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Brickman hits his target audience with well-paced performance

With his “On A Winter’s Night” program, Jim Brickman’s approach to the piano, his material and the Rockwell Hall audience was musically polished and professionally honed. The result was a pleasant seasonal concoction, a warm and cheerfully soothing thing. He bills himself, rather self-deprecatingly, as “America’s Romantic Piano Sensation,” but Brickman knows what demographic target he wants to hit and his success through the years gives proof that his aim is true.

There was a specific kind of musical virtuosity at work here, one leaning toward a comfortable level of excitement rather than raucous approval. The man knows how to deliver the goods that his listeners want to hear, and the results were spot-on as he and his musical guests (vocalist Anne Cochran and violinist Tracy Silverman) meshed old tunes with newer pieces in performances showcasing why he has won so many fans over the course of nearly two decades.

Brickman’s pleasant tunesmithing creates uplifting incidental music for his passionate admirers. Saturday night featured a smartly crafted, workmanlike performance that engaged his sizable audience with well-chosen pacing. When a tender ballad was needed, there it was, and when an up-tempo mood-changer was called for, the forces were marshaled for delivery.

Songs like “On A Winter’s Night,” “Timeless” and “If You Believe” focused on Brickman’s singing and piano playing, but a fair amount of stage time was allotted to Cochran and Silverman, too. And, to be fair, the show would have been more of a one-note production if they weren’t able to carry their share of the load.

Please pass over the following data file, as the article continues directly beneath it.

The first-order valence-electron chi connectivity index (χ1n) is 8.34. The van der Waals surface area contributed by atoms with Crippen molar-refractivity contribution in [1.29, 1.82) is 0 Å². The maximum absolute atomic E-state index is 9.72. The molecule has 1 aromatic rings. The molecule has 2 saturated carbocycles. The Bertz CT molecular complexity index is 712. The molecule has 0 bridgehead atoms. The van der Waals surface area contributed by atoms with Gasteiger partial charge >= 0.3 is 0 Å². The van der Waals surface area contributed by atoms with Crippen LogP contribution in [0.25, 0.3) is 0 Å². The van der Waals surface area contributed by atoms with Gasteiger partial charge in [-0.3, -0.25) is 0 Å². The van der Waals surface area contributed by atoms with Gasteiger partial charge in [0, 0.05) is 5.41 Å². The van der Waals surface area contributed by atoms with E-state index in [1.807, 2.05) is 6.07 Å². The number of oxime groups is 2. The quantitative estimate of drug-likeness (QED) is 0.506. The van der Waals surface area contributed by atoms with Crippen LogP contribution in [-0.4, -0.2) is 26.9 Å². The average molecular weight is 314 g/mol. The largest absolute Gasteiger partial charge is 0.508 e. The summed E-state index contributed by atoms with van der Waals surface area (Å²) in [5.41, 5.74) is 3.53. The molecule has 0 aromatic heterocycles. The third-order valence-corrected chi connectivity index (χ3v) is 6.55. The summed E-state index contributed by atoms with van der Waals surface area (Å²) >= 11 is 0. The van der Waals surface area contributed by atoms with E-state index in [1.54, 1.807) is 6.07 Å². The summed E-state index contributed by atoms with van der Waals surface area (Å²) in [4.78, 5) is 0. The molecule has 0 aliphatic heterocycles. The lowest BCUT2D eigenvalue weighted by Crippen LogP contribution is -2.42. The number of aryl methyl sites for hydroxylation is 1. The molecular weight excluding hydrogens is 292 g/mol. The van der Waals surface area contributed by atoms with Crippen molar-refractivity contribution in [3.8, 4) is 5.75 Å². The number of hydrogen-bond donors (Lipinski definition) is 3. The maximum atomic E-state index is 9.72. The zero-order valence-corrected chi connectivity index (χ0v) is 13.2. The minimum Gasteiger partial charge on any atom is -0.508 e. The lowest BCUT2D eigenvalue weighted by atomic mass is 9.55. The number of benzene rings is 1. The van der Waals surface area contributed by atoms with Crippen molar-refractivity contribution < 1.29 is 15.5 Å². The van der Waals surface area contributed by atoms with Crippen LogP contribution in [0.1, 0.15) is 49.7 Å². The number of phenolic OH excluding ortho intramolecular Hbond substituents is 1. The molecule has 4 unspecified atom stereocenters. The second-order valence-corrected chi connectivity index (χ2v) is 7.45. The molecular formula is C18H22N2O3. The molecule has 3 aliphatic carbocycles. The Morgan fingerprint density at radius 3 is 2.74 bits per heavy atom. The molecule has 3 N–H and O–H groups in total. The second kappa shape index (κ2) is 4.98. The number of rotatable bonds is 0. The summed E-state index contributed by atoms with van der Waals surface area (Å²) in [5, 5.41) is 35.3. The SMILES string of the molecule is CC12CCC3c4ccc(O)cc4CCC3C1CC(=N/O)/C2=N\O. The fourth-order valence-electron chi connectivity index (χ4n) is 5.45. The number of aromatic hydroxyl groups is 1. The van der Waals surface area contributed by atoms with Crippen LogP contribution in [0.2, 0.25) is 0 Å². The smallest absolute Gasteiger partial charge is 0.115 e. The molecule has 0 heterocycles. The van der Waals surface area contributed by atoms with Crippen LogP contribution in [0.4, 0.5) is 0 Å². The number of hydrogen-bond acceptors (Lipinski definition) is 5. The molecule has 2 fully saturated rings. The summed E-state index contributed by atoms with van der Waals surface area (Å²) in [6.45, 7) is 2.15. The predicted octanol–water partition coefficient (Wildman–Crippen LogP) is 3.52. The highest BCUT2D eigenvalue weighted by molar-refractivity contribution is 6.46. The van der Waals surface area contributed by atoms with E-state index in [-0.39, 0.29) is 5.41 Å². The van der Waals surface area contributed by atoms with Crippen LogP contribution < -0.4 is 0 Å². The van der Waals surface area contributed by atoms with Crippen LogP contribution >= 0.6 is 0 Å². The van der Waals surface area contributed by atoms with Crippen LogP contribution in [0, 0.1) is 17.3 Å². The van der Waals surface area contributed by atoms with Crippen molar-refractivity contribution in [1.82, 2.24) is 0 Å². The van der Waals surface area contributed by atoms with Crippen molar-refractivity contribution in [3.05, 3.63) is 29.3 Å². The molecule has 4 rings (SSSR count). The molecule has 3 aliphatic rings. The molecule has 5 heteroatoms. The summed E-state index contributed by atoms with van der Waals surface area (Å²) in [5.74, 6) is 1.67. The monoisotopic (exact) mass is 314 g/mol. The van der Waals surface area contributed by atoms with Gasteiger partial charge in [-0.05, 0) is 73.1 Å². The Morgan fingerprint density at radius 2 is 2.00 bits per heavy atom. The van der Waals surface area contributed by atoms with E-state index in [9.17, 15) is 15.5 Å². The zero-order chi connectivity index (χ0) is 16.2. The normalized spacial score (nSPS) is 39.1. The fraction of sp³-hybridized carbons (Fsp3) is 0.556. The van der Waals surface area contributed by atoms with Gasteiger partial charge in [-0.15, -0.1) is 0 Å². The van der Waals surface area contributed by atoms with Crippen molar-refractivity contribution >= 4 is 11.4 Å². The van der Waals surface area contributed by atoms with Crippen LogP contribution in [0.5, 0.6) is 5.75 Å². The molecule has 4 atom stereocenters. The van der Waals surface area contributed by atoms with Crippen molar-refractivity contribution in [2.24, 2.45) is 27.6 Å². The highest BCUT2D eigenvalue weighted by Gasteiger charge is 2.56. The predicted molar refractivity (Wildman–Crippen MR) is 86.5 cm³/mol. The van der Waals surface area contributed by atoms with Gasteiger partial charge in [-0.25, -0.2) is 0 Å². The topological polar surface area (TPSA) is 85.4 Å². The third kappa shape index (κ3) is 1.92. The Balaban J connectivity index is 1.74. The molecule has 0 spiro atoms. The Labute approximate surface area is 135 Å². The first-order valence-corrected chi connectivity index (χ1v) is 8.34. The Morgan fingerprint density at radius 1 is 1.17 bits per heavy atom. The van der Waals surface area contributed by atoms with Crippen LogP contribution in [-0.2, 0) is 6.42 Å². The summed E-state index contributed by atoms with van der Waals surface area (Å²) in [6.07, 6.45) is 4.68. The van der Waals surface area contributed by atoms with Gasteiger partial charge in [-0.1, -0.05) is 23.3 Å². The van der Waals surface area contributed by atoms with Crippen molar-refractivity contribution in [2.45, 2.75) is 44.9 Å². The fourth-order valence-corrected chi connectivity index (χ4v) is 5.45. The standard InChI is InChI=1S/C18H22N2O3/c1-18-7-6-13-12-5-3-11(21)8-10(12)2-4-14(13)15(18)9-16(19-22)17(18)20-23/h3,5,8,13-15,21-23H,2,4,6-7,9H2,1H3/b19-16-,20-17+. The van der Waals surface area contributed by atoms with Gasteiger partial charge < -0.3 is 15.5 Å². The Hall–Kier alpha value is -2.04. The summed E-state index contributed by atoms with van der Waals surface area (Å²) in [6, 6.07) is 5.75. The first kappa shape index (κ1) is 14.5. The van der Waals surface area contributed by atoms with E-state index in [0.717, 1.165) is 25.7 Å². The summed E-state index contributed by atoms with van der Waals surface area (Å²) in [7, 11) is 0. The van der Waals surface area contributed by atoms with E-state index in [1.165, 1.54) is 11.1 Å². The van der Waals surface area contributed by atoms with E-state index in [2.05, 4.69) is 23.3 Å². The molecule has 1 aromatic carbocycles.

Cochran’s singing is solid and her comedic interplay with Brickman had the easy flow of friends who have known each other for decades – a fact in this case. Silverman played a six-string violin and ripped through a crowd-pleasing medley that slipped from “Smoke On the Water” to “Dreidel, Dreidel, Dreidel” and “Orange Blossom Special” with speed and power.

Adjectives like “personable” and “soothing” could easily be applied to Brickman and the overall production, but that would discount the logic and tautness with which everything proceeded. It was a bit like being in a sonic cocoon where goodness and light prevailed; there was just enough tension to hold the process together while delivering a musical respite from the hectic world outside.

This was not necessarily a bad thing, because these demonstrably happy concertgoers were satisfied with Brickman’s offerings but, as a whole, one would be hard-pressed to call the results intellectually stimulating. The music was almost an incidental part of the whole experience, an experience that would be just as at home on a Las Vegas or Branson stage as the music would be (as alluded to by Brickman in one point of the concert) in an airport bathroom or as an audio backdrop at a shopping mall.

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